92 of 110 people found the following review helpful
on October 17, 2007
Without a doubt my least favorite of the series. I got into Potter back when only the first three books were out, and quite some time before this book came out, and I was all psyched for it. Then I read it, all 700+ pages of it. While I found it engrossing, it certainly wasn't as good as AZKABAN.
Actually, Amazon ruined the book for me. I was online reading reviews here after I finished the book (this was back in 2000), and one of the reviews pointed out the plothole that why didn't Mad Eye Moody just make a portkey out of anything, rather than make Harry go through all the trouble with the Triwizard Tournament, and I really didn't have any answer to that. So after I finished the book, I didn't read it again for seven years, because this plothole took out the whole point of the book.
When I reread all six books in preparation for DEATHLY HALLOWS this summer (which I finished them all with a week to spare before Hallow's release date), I picked this up again. It had been a long time since I read it, and the plothole always turned me off so much whenever I did reread the Potter books I never could bring myself to read this one.
Going through it a second time, in context with the rest of the series, this is definitely when Potter got into darker territory. But Potter was always dark anyway, and while this is always thought of as the turning point in the series as far as darkness goes, AZKABAN is pretty dark too.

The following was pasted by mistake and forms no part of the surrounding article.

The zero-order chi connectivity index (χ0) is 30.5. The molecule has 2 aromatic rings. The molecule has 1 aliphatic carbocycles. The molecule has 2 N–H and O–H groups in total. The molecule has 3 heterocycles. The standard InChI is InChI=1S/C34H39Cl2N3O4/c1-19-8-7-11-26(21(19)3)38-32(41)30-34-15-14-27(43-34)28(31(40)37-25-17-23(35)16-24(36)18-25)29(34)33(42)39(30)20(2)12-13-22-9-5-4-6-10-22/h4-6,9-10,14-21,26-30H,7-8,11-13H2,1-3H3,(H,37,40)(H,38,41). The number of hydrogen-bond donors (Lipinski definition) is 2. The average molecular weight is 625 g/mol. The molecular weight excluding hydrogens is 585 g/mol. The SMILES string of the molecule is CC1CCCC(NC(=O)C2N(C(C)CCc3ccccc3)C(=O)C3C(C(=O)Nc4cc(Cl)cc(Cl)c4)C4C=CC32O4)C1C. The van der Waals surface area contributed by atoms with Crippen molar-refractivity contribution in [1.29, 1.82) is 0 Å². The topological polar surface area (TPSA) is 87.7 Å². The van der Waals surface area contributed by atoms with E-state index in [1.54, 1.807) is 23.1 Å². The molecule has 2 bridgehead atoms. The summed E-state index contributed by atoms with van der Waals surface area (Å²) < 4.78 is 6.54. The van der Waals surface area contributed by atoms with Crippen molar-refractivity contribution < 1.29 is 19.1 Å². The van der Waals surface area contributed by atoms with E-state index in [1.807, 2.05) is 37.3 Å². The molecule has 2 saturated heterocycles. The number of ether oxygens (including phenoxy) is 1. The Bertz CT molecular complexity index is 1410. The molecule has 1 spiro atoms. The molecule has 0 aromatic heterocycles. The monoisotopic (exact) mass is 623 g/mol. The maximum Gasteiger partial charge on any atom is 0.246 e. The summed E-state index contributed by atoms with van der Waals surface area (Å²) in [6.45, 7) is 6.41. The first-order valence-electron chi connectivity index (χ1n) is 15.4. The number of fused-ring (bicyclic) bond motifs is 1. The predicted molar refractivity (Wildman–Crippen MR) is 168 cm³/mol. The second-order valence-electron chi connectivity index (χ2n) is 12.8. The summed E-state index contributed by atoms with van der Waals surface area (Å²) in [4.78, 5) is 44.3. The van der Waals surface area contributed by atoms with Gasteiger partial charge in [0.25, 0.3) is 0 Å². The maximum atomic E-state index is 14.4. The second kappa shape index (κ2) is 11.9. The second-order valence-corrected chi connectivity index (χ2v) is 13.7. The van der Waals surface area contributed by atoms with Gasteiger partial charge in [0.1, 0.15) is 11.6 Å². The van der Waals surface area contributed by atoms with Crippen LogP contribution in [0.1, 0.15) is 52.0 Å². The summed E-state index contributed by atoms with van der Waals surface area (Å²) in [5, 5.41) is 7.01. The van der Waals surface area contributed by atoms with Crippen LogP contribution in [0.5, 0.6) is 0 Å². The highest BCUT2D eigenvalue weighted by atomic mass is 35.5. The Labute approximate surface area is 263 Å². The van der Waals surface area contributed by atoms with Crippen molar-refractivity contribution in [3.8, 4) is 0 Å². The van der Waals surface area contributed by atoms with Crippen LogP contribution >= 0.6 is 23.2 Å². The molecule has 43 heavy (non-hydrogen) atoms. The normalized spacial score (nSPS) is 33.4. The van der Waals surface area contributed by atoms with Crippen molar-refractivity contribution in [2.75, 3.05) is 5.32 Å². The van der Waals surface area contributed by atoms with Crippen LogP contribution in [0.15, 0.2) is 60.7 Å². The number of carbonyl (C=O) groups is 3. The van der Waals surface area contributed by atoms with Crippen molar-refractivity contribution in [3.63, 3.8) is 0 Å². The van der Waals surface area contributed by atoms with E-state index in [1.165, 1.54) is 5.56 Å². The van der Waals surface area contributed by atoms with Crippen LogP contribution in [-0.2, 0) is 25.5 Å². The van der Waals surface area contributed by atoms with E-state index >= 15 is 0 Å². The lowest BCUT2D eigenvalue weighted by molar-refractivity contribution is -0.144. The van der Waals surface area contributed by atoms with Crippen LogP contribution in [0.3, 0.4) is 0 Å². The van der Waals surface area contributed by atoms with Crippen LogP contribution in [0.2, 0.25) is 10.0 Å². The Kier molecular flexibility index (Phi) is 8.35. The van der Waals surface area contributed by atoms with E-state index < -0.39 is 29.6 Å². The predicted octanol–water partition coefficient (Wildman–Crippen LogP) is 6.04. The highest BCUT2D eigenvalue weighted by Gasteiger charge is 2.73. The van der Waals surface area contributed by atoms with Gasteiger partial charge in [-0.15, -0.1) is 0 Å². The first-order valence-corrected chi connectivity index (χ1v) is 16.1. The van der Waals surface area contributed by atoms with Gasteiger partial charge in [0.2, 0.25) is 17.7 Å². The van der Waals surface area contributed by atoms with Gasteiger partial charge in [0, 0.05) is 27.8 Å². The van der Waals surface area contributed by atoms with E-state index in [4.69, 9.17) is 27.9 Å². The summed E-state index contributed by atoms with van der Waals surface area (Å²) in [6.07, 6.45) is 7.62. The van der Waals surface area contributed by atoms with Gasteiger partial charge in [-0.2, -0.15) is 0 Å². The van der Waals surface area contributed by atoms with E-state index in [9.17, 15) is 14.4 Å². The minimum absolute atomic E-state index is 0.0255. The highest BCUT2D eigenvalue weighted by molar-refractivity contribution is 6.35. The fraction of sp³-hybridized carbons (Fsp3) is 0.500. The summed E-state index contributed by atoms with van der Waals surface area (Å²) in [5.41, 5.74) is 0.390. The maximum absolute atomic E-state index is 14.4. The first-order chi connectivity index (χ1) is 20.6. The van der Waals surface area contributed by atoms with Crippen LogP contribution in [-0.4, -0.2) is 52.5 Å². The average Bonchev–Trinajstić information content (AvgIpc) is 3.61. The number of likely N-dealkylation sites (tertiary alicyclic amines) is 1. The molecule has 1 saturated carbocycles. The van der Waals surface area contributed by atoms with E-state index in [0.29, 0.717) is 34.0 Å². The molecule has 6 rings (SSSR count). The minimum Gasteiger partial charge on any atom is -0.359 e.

Potter has been enrolled in the Triwizard Tournament, a dangerous tournament that you must be 17 to enter. Potter is entered without his consent, and much too young. Ultimately the three events they must go thru are dangerous and at the end of the third we see Voldemort's plot unmasked.
As far as the plot hole, I've read several different theories on why Voldemort's agent wouldn't have used the portkey before then. One possible explanation, which I wish Rowling would have used, was you can't use portkey within the grounds of Hogwarts, but under this especial circumstance the use of portkeys was allowed at the end of the tournament. Another issue is Barty Crouch Jr. He must truly want to serve Voldemort to do what he did. Still, it would be a lot of work to drink polyjuice potion every hour for a school year straight.
We get the first real death in the series (at least, a character we have come to know and not offscreen or backstory deaths). Poignant, but the death appears more to be included so she can move the series into darker territory than any natural artistic progression.
There are some great scenes in this one, especially the Quidditch World Cup, and introduction of other international schools (a thing we have not yet seen - so far we only know of magic in Britain). Rowling also clearly lays more foundation to Ron and Hermione as a couple, a plotline that would not find full resolution until Book 7. Still, those who always thought Harry and Hermione should end up together, read this book more closely. It's pretty obvious from Book 4 on Ron and Hermione would end up together. There's a lot of sexual tension in the air between those two. Harry, on the other hand, is quite up in the air at this point, though we know in Book 7 who he ends up with.